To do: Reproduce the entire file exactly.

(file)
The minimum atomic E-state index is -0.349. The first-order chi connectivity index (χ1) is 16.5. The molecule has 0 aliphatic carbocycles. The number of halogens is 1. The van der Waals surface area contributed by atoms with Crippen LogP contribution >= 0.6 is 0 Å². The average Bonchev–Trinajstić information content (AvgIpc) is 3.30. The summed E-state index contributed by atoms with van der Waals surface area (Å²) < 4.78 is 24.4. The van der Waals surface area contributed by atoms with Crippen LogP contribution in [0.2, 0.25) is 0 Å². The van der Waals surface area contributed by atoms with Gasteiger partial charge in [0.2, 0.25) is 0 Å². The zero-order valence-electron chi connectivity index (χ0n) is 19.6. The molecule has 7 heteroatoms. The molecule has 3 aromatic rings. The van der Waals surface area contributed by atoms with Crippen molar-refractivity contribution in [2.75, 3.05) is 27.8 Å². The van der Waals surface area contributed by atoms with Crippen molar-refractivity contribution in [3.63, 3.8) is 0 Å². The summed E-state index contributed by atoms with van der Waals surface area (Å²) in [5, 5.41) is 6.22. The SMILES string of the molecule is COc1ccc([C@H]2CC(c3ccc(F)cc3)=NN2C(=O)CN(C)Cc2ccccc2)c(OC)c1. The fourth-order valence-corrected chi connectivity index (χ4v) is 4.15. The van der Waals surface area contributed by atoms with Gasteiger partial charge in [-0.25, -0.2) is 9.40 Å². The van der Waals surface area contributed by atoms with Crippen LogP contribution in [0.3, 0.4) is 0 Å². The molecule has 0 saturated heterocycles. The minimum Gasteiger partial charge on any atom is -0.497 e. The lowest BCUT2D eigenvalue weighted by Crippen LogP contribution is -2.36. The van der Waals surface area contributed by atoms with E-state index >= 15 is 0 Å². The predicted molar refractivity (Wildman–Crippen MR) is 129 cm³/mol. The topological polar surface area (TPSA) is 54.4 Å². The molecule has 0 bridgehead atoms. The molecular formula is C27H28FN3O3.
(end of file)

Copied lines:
The minimum atomic E-state index is -0.349. The first-order chi connectivity index (χ1) is 16.5. The molecule has 0 aliphatic carbocycles. The number of halogens is 1. The van der Waals surface area contributed by atoms with Crippen LogP contribution >= 0.6 is 0 Å². The average Bonchev–Trinajstić information content (AvgIpc) is 3.30. The summed E-state index contributed by atoms with van der Waals surface area (Å²) < 4.78 is 24.4. The van der Waals surface area contributed by atoms with Crippen LogP contribution in [0.2, 0.25) is 0 Å². The van der Waals surface area contributed by atoms with Gasteiger partial charge in [0.2, 0.25) is 0 Å². The zero-order valence-electron chi connectivity index (χ0n) is 19.6. The molecule has 7 heteroatoms. The molecule has 3 aromatic rings. The van der Waals surface area contributed by atoms with Crippen molar-refractivity contribution in [2.75, 3.05) is 27.8 Å². The van der Waals surface area contributed by atoms with Crippen molar-refractivity contribution in [3.63, 3.8) is 0 Å². The summed E-state index contributed by atoms with van der Waals surface area (Å²) in [5, 5.41) is 6.22. The SMILES string of the molecule is COc1ccc([C@H]2CC(c3ccc(F)cc3)=NN2C(=O)CN(C)Cc2ccccc2)c(OC)c1. The fourth-order valence-corrected chi connectivity index (χ4v) is 4.15. The van der Waals surface area contributed by atoms with Gasteiger partial charge in [-0.25, -0.2) is 9.40 Å². The van der Waals surface area contributed by atoms with Crippen LogP contribution in [0.3, 0.4) is 0 Å². The molecule has 0 saturated heterocycles. The minimum Gasteiger partial charge on any atom is -0.497 e. The lowest BCUT2D eigenvalue weighted by Crippen LogP contribution is -2.36. The van der Waals surface area contributed by atoms with E-state index >= 15 is 0 Å². The predicted molar refractivity (Wildman–Crippen MR) is 129 cm³/mol. The topological polar surface area (TPSA) is 54.4 Å². The molecule has 0 bridgehead atoms. The molecular formula is C27H28FN3O3.